Study finds heavy drinkers live longer
PEOPLE over 65 that drink up to three alcoholic drinks a day can look forward to a healthy retirement, according to a 30-year-study by the University of California.
The findings show that moderate to heavy drinkers are more likely to live to the age of 85 without dementia or other cognitive impairments than non-drinkers.
The study, which tracked more than 1,000 middle class white men and women in California, builds on the recent research linking alcohol intake to longevity.
It was revealed yesterday that Queen Elizabeth II consumes four alcoholic beverages each day.
However, the researchers warned excessive alcohol intake is known to cause alcohol-related dementia.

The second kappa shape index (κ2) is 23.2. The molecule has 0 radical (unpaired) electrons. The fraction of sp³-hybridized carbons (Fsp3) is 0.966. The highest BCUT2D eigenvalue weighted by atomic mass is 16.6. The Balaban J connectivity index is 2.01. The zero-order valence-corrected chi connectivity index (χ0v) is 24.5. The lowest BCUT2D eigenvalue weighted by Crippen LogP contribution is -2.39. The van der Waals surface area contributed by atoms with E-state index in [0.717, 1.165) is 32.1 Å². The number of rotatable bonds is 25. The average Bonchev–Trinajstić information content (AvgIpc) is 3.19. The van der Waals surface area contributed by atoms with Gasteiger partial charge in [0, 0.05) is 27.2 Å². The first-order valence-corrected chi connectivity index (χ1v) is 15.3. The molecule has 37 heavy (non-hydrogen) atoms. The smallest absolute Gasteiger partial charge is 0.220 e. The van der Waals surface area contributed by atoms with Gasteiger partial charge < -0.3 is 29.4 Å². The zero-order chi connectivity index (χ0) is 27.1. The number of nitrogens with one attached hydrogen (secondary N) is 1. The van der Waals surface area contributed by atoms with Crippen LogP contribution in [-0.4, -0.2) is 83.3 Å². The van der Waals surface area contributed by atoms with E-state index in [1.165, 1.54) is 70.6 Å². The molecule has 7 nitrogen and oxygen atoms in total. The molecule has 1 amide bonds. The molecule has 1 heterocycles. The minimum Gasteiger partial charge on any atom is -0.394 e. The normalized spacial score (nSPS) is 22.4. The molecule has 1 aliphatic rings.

"This study is unique because we considered men and women's cognitive health at late age and found that alcohol consumption is not only associated with reduced mortality, but with greater chances of remaining cognitively healthy into older age," said lead author Dr Linda McEvoy.
Moderate drinking is defined as consuming up to one alcoholic beverage a day for adult women of any age and men aged 65 and older. For men age over 65, that constitutes drinking up to two drinks a day.
Heavy drinking is defined as drinking up to three alcoholic beverages per day for women of any adult age and for men age 65 and older. For men under 65, that would be four drinks a day.
Drinking more than four drinks a day is classed as excessive.
Lead author Erin Richard said: 'This study shows that moderate drinking may be part of a healthy lifestyle to maintain cognitive fitness in ageing.
"However, it is not a recommendation for everyone to drink.
"Some people have health problems that are made worse by alcohol, and others cannot limit their drinking to only a glass or two per day. For these people, drinking can have negative consequences."